Preach to help people go through the four stages of worship formation. Preach evangelistic, doctrinal, or celebrative sermons to help your congregation join the body of Christ and begin to participate within it. Preach liturgical sermons or sermons that focus on the history of salvation to help people integrate into your congregation by developing closer relationships with each other and expressing their worship to God in deeper ways. Preach sermons that focus on pastoral leadership to help those in your congregation build stronger character and grow to become more like Jesus. Preach missional or prophetic sermons to help people discover and pursue their missions in God’s kingdom. Constantly ask yourself if you’re building community by story and enabling your community to scatter to accomplish God’s purposes.
Collaborate with your church’s worship leader to incorporate your preaching into worship services well. Rather than planning your sermons by yourself, meet each week with your church’s worship leader to plan the upcoming service together, and follow these stages: First, agree on the fundamental elements of the worship service. Second, work together to choose the Scripture for the service, prayerfully read the text aloud, investigate and interpret it, identify its focus and function, and state its main impact. Third, design the sermon, being sure to keep in mind both its original context and its relevance to contemporary situations. Fourth, shape the content and structure of the entire worship service, planning to proclaim the Scripture text through worship elements such as singing, praying, giving, and Communion. The next step is to actually lead the worship service and deliver the sermon. Finally, evaluate the outcomes and figure out what you can change to improve future worship services.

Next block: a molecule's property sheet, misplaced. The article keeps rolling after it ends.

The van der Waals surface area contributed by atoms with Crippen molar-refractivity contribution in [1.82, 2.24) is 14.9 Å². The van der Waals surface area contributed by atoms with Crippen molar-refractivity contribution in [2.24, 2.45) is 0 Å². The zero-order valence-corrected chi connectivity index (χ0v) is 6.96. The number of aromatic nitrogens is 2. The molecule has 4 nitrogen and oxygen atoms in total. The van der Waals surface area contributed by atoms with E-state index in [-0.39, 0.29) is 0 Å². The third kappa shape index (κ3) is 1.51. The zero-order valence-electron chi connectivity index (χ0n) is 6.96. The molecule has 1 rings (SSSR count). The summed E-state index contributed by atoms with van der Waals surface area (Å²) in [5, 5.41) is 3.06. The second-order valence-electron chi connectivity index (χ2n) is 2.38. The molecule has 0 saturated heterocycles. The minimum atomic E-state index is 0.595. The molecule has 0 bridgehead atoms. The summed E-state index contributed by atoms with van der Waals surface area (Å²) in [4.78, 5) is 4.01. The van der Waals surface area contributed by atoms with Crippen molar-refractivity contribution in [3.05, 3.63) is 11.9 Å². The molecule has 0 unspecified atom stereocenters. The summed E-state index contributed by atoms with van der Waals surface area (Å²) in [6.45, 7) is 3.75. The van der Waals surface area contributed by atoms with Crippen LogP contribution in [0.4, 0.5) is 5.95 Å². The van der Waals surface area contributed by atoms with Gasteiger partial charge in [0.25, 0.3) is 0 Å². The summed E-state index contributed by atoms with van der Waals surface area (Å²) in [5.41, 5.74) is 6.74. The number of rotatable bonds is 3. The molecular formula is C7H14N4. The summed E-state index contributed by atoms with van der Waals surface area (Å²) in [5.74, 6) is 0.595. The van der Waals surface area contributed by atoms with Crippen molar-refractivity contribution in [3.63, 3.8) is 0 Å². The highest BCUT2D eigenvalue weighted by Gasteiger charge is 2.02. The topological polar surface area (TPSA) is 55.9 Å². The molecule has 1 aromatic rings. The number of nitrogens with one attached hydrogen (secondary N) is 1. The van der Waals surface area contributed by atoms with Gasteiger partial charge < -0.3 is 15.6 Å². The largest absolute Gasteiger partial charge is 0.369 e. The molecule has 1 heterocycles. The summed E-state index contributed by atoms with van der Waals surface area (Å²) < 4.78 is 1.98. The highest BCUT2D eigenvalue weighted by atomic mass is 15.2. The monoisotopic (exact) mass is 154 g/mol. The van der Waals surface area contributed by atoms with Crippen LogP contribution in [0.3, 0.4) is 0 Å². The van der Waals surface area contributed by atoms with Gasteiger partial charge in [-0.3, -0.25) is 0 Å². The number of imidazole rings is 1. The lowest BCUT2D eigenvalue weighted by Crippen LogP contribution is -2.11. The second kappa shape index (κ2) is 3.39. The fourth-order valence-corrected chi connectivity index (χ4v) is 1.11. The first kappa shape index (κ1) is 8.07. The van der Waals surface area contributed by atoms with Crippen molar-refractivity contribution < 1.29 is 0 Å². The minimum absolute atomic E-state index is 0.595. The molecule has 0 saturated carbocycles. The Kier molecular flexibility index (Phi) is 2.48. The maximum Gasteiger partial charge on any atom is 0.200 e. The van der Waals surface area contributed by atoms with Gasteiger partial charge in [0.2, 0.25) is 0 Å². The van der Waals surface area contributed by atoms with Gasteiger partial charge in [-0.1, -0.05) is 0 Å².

Adapted from Preaching as Worship: An Integrative Approach to Formation in Your Church, copyright 2011 by Michael J. Quicke. Published by Baker Books, a division of Baker Publishing Group, Grand Rapids, Mich., www.bakerbooks.com.
Michael J. Quicke is C.W. Koller Professor of Preaching and Communication at Northern Seminary in the Chicago area and preaches and lectures across the world. He is the author of 360-Degree Preaching and 360-Degree Leadership and lives in Illinois.
Whitney Hopler is a freelance writer and editor who serves as both a Crosswalk.com contributing writer and the editor of About.com’s site on angels and miracles, at: http://angels.about.com/. Contact Whitney at: firstname.lastname@example.org to send in a true story of an angelic encounter or a miraculous experience like an answered prayer.
Publication date: August 8, 2012